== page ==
Winter 2020 Digestive Health Institute Update

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A message from John Dumot, DO

Innovations in Digestive Health | Winter 2020

John Dumot, DOJohn Dumot, DO, Director, UH Digestive Health Institute

How do you define value?

Despite the industry’s shift toward value-based care, many health systems continue to push volume. More doctor visits, more tests, more screenings. But delivering excellent, compassionate care, advancing science and providing value for patients is what drives University Hospitals – including University Hospitals Digestive Health Institute.

To us, that means increasing patient awareness and using smart practices. It means staying proactive while keeping an eye on long-term health and well-being. Sometimes it means separating the hype from sound medicine.

For example, in 2014, the Centers for Medicare & Medicaid Services started covering Cologuard multitarget stool DNA test once every three years for Medicare beneficiaries at average colorectal cancer risk. Advertising emphasizes its convenience as an easy at-home test. However, research published last year found that compared with other screenings, it is less effective and more expensive.1

Our doctors recommend colonoscopy over Cologuard for colorectal cancer screening as the best value for your screening benefit. Colonoscopy is effective, and doctors can remove polyps during the procedure, making it the only method of screening that helps prevent colon cancer. It also eliminates the need for a second procedure. If we don’t find anything suspicious, patients don’t need a follow-up for 10 years.

MULTIDISCIPLINARY APPROACH

UH also provides value through its multidisciplinary approach. If we can connect patients immediately with the right physicians, dietitians, pharmacists and surgeons, they can experience better outcomes with higher value. Surgery may cure a condition or eliminate it for many years. The value of early intervention outweighs months or years of tests, illness, stress and poor quality of life.

In patients with serious gastrointestinal complications or diseases, a multidisciplinary approach is paramount. Patients with recurrent rectal cancer, for example, may need complex reoperative pelvic surgery. These technically demanding procedures often involve input and care from radiation oncologists, urologists, and nutritional and psychological experts. The team approach helps restore patients’ quality of life and gets them back to their usual routine sooner.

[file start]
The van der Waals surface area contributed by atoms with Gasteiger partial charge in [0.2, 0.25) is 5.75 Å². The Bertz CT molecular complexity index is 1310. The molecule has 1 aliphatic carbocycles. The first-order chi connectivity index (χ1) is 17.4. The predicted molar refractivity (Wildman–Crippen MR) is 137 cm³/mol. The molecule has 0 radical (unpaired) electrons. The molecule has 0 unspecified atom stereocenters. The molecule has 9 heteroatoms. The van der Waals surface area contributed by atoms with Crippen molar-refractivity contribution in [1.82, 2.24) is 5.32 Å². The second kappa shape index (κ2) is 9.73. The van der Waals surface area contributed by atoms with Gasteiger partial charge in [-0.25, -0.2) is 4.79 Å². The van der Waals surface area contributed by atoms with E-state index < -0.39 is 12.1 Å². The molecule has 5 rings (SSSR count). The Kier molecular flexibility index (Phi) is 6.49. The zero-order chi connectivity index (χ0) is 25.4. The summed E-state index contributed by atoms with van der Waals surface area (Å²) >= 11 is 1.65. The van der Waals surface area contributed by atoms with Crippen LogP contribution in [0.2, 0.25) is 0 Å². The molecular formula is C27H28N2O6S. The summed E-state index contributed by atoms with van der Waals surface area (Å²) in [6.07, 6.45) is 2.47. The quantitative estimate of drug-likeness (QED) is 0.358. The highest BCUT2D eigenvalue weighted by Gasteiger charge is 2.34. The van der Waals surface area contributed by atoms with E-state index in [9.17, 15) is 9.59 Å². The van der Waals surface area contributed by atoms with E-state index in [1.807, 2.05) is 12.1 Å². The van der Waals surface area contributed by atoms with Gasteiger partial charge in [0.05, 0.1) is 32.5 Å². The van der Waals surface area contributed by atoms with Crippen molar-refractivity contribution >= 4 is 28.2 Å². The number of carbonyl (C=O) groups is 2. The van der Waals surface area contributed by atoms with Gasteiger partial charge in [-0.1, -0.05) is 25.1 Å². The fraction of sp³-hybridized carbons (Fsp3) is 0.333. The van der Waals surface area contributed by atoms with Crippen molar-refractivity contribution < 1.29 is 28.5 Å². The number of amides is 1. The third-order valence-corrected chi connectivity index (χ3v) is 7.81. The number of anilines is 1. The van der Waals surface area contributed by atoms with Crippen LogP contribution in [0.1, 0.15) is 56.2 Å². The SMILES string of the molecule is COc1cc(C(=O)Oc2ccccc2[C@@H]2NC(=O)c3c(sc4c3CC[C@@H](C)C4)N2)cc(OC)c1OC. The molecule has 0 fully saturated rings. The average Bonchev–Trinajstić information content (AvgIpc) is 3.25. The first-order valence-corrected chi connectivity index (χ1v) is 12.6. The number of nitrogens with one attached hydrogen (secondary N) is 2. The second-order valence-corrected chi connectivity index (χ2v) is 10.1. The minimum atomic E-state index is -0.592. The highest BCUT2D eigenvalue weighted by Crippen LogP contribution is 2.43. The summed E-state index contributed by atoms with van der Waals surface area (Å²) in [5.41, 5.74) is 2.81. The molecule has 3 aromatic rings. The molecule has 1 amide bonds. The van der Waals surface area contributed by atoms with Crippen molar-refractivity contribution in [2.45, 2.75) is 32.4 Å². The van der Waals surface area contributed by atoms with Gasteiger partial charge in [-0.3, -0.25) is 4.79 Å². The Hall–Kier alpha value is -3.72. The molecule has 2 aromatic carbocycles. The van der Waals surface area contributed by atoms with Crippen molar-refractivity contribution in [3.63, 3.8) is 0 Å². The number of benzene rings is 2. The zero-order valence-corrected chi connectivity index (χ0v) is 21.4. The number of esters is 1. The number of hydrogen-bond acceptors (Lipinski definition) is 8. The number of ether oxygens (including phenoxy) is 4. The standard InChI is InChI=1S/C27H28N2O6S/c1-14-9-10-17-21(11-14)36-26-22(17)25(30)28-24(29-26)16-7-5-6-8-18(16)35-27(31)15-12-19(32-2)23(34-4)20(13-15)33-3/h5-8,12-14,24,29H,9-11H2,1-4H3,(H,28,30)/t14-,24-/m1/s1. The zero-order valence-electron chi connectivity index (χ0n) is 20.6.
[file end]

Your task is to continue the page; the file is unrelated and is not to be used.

THE VALUE OF AN EARLY CONSULT

Sometimes value comes from simple recommendations. Many patients feel better after they make specific dietary changes. Others may need only an over-the-counter medication or an adjustment to an existing medication.

For example, patients taking proton pump inhibitors (PPIs) for gastroesophageal reflux disease (GERD) who have tried to stop therapy may experience a relapse in symptoms. They’re worried and don’t know what to do.

We assure them that, unfortunately, this is common. Long-term PPI therapy causes a dependency, which makes it hard to discontinue therapy, especially for GERD patients. Once patients understand what’s happening, their anxiety lessens. We’ll help them develop a plan for tapering off PPIs.

Any patient taking a generic, over-the-counter version of Zantac (ranitidine) should talk to his or her doctor about alternative treatment options. The Food and Drug Administration has announced voluntary recalls of ranitidine because it may contain “unacceptable” levels of N-nitrosodimethylamine, which could cause cancer.

Ideally, we would like patients to visit us before they visit the drug store. Medications that seem like they will fix everything are usually “too good to be true” and may cause more harm or just waste money. Even a simple probiotic, which the ads claim can cure everything from depression to bloating to the common cold, may continue to promote symptoms in patients who have bacterial overgrowth.

We support low-cost solutions. But to get the most value from those solutions, we suggest patients visit us first to find out the root cause of their symptoms.

To make a referral or for physician consultation with the UH Digestive Health Institute, call 216-553-1976.

1Naber SK, Knudsen AB, Zauber AG, Rutter CM, Fischer SE, et al. Cost-effectiveness of a multitarget stool DNA test for colorectal cancer screening of Medicare beneficiaries. PLOS ONE. Sept. 4, 2019. https://doi.org/10.1371/journal.pone.0220234

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